Tuesday, October 11, 2016

How to promote Cartilage growth in Joints

How to promote Cartilage growth in Joints

By: Arlene Gentallan

How to promote cartilage growth in joints
How to promote cartilage growth in joints


        Generally, an adult person has 206 bones. Movement is possible because joints--a point where two are more bones form connection.

        One of the indispensable feature of a joint is a cartilage, a smooth whitish layer that covers and cushions bone ends in joints. Cartilage prevents bone ends from rubbing against each other and can absorb incredible amount of compression pressure.

        Although an excellent shock-absorber, cartilage has it's own limit.

        Cartilage lacks blood supply, making cartilage repair poor.

        Overtime, cartilage damage accumulates from such factors such as:
  • Aging
  • Pysical trauma
  • Overuse of joint
  • Obesity
Related article: Osteoarthritis


...this leads to pain, and limitation of movement.



5 Ways to Increase Cartilage growth in Joints

1. Exercise

        Since cartilage lacks blood supply, nutrients and substances necessary to repair it can not easily be brought into it. Joint movement plays a crucial role to remodel and repair cartilage.

        In a study by Durmus, Alayli, Bayrak, and Canturk, they've concluded that "exercise alone was adequate to prevent structural changes and cartilage loss of the knee joint as assessed by MRI."

        Their study involves 2 groups of women with knee osteoarthritis. Both groups undergo exercise program for 12 weeks. However, the first group taken 1500 mg/day of glucosamine sulphate for 12 weeks while the other group did not.

        At the end of the 12 weeks period, the study shows that exercise did cause significant improvement in terms of mobility and pain relief. However, participants taking glucosamine sulfate did not show better result compared to those not taking the supplement.



2. Chondroitin Sulfate & Glucosamine

        Glucosamine and chondroitin are both normally found as a building block of cartilage and synovial fluid. These are popular supplement among those with osteoarthritis ( a form of arthritis marked by progressive loss of cartilage.) Studies have conflicting result as to wheather of not they help reduce pain and promote cartilage formation.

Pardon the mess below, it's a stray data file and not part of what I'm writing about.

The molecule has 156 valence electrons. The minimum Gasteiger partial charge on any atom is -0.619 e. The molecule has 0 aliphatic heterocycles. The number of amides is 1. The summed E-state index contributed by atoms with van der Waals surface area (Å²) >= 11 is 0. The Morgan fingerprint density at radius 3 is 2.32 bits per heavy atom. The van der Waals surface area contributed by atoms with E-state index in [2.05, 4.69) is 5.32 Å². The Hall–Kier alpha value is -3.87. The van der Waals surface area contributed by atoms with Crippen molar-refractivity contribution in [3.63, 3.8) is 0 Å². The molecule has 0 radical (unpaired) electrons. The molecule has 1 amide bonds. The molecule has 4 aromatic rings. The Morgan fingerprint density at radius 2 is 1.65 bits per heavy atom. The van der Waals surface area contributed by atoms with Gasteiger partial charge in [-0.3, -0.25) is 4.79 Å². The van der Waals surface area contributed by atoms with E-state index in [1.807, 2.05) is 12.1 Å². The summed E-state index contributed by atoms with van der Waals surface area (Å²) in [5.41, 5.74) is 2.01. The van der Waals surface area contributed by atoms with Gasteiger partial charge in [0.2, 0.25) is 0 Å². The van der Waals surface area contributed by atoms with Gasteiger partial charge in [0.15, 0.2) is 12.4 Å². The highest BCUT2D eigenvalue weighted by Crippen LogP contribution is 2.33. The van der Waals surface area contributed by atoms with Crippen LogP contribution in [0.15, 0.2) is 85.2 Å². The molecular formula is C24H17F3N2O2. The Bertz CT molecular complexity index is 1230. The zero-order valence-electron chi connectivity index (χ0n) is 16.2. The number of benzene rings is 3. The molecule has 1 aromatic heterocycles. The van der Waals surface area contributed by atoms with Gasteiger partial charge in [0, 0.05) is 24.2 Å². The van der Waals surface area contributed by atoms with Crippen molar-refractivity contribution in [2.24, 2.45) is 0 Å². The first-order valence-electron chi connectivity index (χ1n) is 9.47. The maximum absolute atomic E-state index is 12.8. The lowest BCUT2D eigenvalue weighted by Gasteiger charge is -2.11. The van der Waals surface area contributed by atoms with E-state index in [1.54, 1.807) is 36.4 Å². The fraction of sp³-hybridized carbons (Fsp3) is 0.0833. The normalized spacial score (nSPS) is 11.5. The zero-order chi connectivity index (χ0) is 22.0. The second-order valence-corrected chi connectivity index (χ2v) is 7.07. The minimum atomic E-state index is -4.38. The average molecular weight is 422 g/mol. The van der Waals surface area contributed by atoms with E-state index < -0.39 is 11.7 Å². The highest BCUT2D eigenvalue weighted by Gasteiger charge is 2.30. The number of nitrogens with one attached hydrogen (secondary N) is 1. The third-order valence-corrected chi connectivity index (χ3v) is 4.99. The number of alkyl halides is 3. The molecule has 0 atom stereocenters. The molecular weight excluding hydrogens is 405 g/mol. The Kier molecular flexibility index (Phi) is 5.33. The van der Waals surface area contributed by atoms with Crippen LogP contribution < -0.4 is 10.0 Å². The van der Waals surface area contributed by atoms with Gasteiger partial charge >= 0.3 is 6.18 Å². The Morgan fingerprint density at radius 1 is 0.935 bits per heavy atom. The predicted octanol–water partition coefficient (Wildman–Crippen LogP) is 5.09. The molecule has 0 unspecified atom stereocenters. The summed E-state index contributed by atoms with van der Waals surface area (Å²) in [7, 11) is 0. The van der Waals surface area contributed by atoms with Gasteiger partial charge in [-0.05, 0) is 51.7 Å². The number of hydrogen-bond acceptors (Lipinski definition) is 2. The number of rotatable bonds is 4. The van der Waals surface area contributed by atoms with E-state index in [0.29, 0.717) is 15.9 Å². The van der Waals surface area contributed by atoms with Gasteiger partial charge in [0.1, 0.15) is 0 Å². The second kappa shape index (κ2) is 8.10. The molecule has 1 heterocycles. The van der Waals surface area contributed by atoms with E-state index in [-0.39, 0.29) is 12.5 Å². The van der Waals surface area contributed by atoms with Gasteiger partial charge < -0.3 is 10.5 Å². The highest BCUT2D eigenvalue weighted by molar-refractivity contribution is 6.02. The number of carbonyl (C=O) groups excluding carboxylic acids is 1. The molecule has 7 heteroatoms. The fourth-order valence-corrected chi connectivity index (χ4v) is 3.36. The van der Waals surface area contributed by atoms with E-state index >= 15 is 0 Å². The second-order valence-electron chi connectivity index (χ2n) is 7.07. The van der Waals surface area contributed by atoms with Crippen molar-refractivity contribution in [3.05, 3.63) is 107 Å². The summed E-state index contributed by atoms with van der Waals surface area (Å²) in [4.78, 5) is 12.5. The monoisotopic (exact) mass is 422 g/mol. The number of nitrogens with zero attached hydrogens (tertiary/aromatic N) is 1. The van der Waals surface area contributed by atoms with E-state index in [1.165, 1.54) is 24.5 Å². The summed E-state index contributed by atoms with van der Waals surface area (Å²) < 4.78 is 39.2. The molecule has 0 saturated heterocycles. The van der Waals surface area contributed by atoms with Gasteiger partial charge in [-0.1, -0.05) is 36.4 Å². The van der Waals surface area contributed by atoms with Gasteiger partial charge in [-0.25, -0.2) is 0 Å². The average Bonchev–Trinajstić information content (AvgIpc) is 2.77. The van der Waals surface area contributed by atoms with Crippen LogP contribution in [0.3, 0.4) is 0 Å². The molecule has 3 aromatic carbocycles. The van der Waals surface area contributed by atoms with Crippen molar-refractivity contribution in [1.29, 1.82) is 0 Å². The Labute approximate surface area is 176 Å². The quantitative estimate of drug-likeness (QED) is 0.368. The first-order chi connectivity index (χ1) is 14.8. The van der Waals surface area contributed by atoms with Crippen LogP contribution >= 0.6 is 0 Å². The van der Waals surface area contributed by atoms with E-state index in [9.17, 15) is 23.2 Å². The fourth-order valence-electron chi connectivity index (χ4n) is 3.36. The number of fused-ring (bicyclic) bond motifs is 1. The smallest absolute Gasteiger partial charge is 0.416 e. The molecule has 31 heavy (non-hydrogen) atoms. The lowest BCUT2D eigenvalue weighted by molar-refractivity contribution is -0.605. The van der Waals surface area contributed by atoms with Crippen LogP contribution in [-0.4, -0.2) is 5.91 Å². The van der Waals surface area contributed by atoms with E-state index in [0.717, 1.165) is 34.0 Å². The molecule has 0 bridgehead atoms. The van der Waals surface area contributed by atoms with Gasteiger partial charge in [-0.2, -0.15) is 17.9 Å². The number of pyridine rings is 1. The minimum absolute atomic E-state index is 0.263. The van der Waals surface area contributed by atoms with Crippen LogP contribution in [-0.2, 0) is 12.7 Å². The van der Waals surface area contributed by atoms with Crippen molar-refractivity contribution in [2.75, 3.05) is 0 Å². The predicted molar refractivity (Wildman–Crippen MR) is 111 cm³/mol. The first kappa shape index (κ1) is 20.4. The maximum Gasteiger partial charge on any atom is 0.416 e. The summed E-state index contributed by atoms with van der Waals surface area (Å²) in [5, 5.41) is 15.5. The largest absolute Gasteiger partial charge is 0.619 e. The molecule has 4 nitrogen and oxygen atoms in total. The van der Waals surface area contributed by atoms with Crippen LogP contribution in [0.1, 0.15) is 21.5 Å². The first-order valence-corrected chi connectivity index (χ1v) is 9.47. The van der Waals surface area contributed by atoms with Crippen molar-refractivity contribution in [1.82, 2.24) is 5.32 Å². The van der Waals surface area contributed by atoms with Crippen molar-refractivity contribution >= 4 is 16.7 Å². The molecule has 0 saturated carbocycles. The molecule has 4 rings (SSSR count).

3. Vitamin D

        Vitamin D aids calcium absorption. We get this vitamin either from skin exposure to sunlight or from the foods we eat. A study by Ding, Cicuttini, Parameswaran has shows that sufficient intake of Vitamin D and sunlight exposure results to decrease of cartilage loss in the knee.

        Recommended daily allowance (RDA) of Vitamin D is 600 IU for individuals below 71 years old, and 800 IU for those over 71 years old.

        Our skin can make it's own Vitamin D. All that it needs is to be exposed to ultraviolet B from the sunlight. The amount of vitamin D you get varies depending factors such as your geographical location,  time, skin color, and surface area of your skin expose to sunlight.



4. Vitamin C

        Vitamin C aids in tissue repair. It also plays a significant role the formation of protein collagen which is one of the building blocks of cartilage.

Related articles:


5. Vitamin K

        Vitamin K is a fat-soluble vitamin which means our body can store it for a long period of time. It has an important role in blood coagulation. Studies have shown that a deficiency in vitamin K predisposes an individual to develop knee osteoarthritis.

        Make sure you take adequate Vitamin K. The recommended daily allowance (RDA) of vitamin K for individuals ages 19 years old and up is:
  • 90 mcg/day for females
  • 90 mcg/day for lactating / pregnant
  • 120 mcg/day for males

Vitamin K rich foods includes:
  • Green leafy vegetables
  • Spinach
  • Broccoli
  • Lettuce
  • Cucumber
  • Kale
  • Natto


Resources:

https://www.ncbi.nlm.nih.gov/pubmed/19404958
https://www.ncbi.nlm.nih.gov/pmc/articles/PMC3150191/
https://www.ncbi.nlm.nih.gov/pubmed/23220811
https://www.ncbi.nlm.nih.gov/pmc/articles/PMC2100201/
https://www.ncbi.nlm.nih.gov/pmc/articles/PMC3641753/